January, 2008: FKCO was awarded a grant through the Illinois Department of Public Health to implement a parent-based health education and referral program focused on Breast & Cervical Cancer Prevention. A group of community health workers received ongoing training from the University of Illinois Extension (Cook County Extension), Breast Cancer Network of Strength, and the Midwest Latino Heath Research, Training and Policy Center at the University of Illinois at Chicago to conduct outreach and health education services, which promote healthy lifestyles among Latino families. FKCO has also received funding from the Illinois Department of Public Health’s Illinois Breast and Cervical Cancer Communities of Color Initiative to conduct breast and cervical cancer outreach and general health education.

Spring, 2008: FKCO conducted several education workshops at the Illinois State Board of Education’s Bilingual Parent Conference. FKCO has been an annual participant since 2008.

August, 2008: FKCO launched its “Promotoras de Salud” (Health Promoters) program. A group of parent leaders conduct health workshops, promote healthy lifestyles and connect parents with resources. Parent leaders receive rigorous professional development, in the spirit of the “Train the Trainer” model, in which parent leaders train other parents to become “Promotoras de Salud.”

February, 2009: FKCO was awarded a grant through the University of Illinois at Chicago to implement a Diabetes Empowerment Education Program (DEEP), which provides accessible and high quality bilingual diabetes programming to Latino families in the Pilsen Community. FKCO continues to offer diabetes programming.

February, 2009: FKCO collaborated with the Mexican Consulate to implement the Plazas Comunitarias program. The program provides individuals, who did not complete their grammar and high school education in Mexico and/or are illiterate, the opportunity to receive classes. The program continues to run successfully.

July, 2009: FKCO, the National Museum of Mexican Art and the Chicago Public Schools were awarded a five year grant through the Illinois State Board of Education 21st Century after school programming to fund the CASA program (Community Arts Sustaining Academics). The CASA program offers parents ESL, Computer and Parent Workshops, while their children, between 5th through 8th grade, work with the Museum Staff in learning and discovering theater, poetry, 3 dimensional art, ceramics and Mexican folkloric dance in an after-school program.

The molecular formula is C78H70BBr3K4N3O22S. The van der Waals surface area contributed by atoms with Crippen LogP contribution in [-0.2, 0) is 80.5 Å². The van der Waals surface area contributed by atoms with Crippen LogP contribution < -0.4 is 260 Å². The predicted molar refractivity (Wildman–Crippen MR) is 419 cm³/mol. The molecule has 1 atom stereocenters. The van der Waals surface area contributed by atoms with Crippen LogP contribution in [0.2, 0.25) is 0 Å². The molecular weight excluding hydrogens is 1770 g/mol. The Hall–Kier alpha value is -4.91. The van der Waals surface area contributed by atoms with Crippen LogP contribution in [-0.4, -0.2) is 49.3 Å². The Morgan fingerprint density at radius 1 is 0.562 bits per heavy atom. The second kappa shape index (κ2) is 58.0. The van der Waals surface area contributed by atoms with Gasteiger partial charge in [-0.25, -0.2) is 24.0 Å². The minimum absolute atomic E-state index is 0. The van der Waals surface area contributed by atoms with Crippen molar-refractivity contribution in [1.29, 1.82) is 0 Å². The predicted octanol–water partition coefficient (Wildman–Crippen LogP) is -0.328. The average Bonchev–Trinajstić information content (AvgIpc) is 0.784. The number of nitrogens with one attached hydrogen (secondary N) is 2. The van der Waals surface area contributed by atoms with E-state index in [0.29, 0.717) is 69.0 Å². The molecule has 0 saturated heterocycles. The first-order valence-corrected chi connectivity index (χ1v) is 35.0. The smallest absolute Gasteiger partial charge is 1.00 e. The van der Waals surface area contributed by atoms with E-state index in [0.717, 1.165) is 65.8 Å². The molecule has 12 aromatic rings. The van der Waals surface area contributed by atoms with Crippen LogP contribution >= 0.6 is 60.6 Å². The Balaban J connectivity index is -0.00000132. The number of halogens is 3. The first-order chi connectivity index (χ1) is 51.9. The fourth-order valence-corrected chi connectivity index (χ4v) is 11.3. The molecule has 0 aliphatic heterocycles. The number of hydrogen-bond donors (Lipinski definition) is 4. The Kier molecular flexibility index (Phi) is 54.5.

November, 2009: FKCO collaborated with the Boundless Readers Organization in implementing the BIG READ program. Parents received a reading guide and a book titled “Sol y sombras,” a series of short stories by Mexican authors. Parents read and shared their thoughts and experiences regarding the stories. In addition to the experience of a reading club, parents learned critical reading skills that not only supported their learning experience, but also taught them important skills that are necessary for their children’s academic success. This program was renewed in 2010.

March, 2010: FKCO was awarded a grant from the Polk Brothers Foundation to support its immigration services that support the Latino families and create community cohesiveness.

September, 2011: FKCO was awarded the Carol White Physical Education Federal Grant to support Project FIT (Fitness Initiatives for Tomorrow). Project FIT provides families the opportunity to develop healthy & nutritious habits through educational and fitness workshops. Parents attend health and fitness workshops while their children are introduced to fitness through different forms of dance, exercise, and the importance of eating healthy.